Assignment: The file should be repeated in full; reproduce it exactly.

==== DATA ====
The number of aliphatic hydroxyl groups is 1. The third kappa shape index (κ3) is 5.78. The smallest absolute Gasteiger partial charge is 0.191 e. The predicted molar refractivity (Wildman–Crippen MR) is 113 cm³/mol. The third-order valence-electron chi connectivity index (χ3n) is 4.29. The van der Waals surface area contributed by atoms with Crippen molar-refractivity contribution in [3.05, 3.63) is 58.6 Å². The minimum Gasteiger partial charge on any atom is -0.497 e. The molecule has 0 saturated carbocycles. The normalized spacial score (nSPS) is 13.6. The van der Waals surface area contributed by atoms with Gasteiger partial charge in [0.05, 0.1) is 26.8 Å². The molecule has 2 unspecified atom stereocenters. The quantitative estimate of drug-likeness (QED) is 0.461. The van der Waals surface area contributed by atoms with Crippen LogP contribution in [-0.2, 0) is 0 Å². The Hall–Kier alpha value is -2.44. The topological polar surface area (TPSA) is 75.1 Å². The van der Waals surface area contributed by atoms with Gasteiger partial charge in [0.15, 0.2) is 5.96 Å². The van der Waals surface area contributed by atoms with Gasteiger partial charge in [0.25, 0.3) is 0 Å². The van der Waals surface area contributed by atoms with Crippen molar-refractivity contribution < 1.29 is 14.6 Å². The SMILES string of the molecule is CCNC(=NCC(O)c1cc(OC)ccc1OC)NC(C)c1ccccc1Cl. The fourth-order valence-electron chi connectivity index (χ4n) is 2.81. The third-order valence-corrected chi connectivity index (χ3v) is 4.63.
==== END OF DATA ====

The number of aliphatic hydroxyl groups is 1. The third kappa shape index (κ3) is 5.78. The smallest absolute Gasteiger partial charge is 0.191 e. The predicted molar refractivity (Wildman–Crippen MR) is 113 cm³/mol. The third-order valence-electron chi connectivity index (χ3n) is 4.29. The van der Waals surface area contributed by atoms with Crippen molar-refractivity contribution in [3.05, 3.63) is 58.6 Å². The minimum Gasteiger partial charge on any atom is -0.497 e. The molecule has 0 saturated carbocycles. The normalized spacial score (nSPS) is 13.6. The van der Waals surface area contributed by atoms with Gasteiger partial charge in [0.05, 0.1) is 26.8 Å². The molecule has 2 unspecified atom stereocenters. The quantitative estimate of drug-likeness (QED) is 0.461. The van der Waals surface area contributed by atoms with Crippen LogP contribution in [-0.2, 0) is 0 Å². The Hall–Kier alpha value is -2.44. The topological polar surface area (TPSA) is 75.1 Å². The van der Waals surface area contributed by atoms with Gasteiger partial charge in [0.15, 0.2) is 5.96 Å². The van der Waals surface area contributed by atoms with Gasteiger partial charge in [0.25, 0.3) is 0 Å². The van der Waals surface area contributed by atoms with Crippen molar-refractivity contribution < 1.29 is 14.6 Å². The SMILES string of the molecule is CCNC(=NCC(O)c1cc(OC)ccc1OC)NC(C)c1ccccc1Cl. The fourth-order valence-electron chi connectivity index (χ4n) is 2.81. The third-order valence-corrected chi connectivity index (χ3v) is 4.63.